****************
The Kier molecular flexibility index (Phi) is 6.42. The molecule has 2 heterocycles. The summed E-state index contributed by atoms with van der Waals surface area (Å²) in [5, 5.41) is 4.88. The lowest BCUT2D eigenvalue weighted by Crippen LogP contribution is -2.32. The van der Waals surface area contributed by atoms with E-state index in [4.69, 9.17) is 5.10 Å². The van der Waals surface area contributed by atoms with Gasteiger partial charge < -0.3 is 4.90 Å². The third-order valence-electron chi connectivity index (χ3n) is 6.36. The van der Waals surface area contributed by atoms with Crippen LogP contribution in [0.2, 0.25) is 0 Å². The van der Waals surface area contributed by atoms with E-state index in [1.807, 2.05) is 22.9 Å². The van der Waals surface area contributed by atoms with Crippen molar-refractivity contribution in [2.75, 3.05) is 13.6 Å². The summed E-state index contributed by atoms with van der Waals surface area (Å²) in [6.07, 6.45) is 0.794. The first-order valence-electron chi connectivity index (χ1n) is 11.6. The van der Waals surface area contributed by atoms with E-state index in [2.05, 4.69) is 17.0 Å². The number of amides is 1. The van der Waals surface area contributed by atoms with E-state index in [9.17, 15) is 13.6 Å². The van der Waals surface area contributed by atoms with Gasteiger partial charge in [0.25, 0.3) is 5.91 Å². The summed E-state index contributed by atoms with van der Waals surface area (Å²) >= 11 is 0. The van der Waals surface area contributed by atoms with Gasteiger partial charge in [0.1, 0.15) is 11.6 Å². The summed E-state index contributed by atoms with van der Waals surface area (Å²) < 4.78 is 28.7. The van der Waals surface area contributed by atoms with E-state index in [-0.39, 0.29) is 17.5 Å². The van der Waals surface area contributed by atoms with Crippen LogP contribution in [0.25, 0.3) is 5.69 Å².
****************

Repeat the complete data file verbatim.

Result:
The Kier molecular flexibility index (Phi) is 6.42. The molecule has 2 heterocycles. The summed E-state index contributed by atoms with van der Waals surface area (Å²) in [5, 5.41) is 4.88. The lowest BCUT2D eigenvalue weighted by Crippen LogP contribution is -2.32. The van der Waals surface area contributed by atoms with E-state index in [4.69, 9.17) is 5.10 Å². The van der Waals surface area contributed by atoms with Gasteiger partial charge < -0.3 is 4.90 Å². The third-order valence-electron chi connectivity index (χ3n) is 6.36. The van der Waals surface area contributed by atoms with Crippen LogP contribution in [0.2, 0.25) is 0 Å². The van der Waals surface area contributed by atoms with E-state index in [1.807, 2.05) is 22.9 Å². The van der Waals surface area contributed by atoms with Crippen molar-refractivity contribution in [2.75, 3.05) is 13.6 Å². The summed E-state index contributed by atoms with van der Waals surface area (Å²) in [6.07, 6.45) is 0.794. The first-order valence-electron chi connectivity index (χ1n) is 11.6. The van der Waals surface area contributed by atoms with E-state index in [2.05, 4.69) is 17.0 Å². The number of amides is 1. The van der Waals surface area contributed by atoms with E-state index in [9.17, 15) is 13.6 Å². The van der Waals surface area contributed by atoms with Gasteiger partial charge in [0.25, 0.3) is 5.91 Å². The summed E-state index contributed by atoms with van der Waals surface area (Å²) >= 11 is 0. The van der Waals surface area contributed by atoms with Gasteiger partial charge in [0.1, 0.15) is 11.6 Å². The summed E-state index contributed by atoms with van der Waals surface area (Å²) < 4.78 is 28.7. The van der Waals surface area contributed by atoms with E-state index in [-0.39, 0.29) is 17.5 Å². The van der Waals surface area contributed by atoms with Crippen LogP contribution in [0.25, 0.3) is 5.69 Å².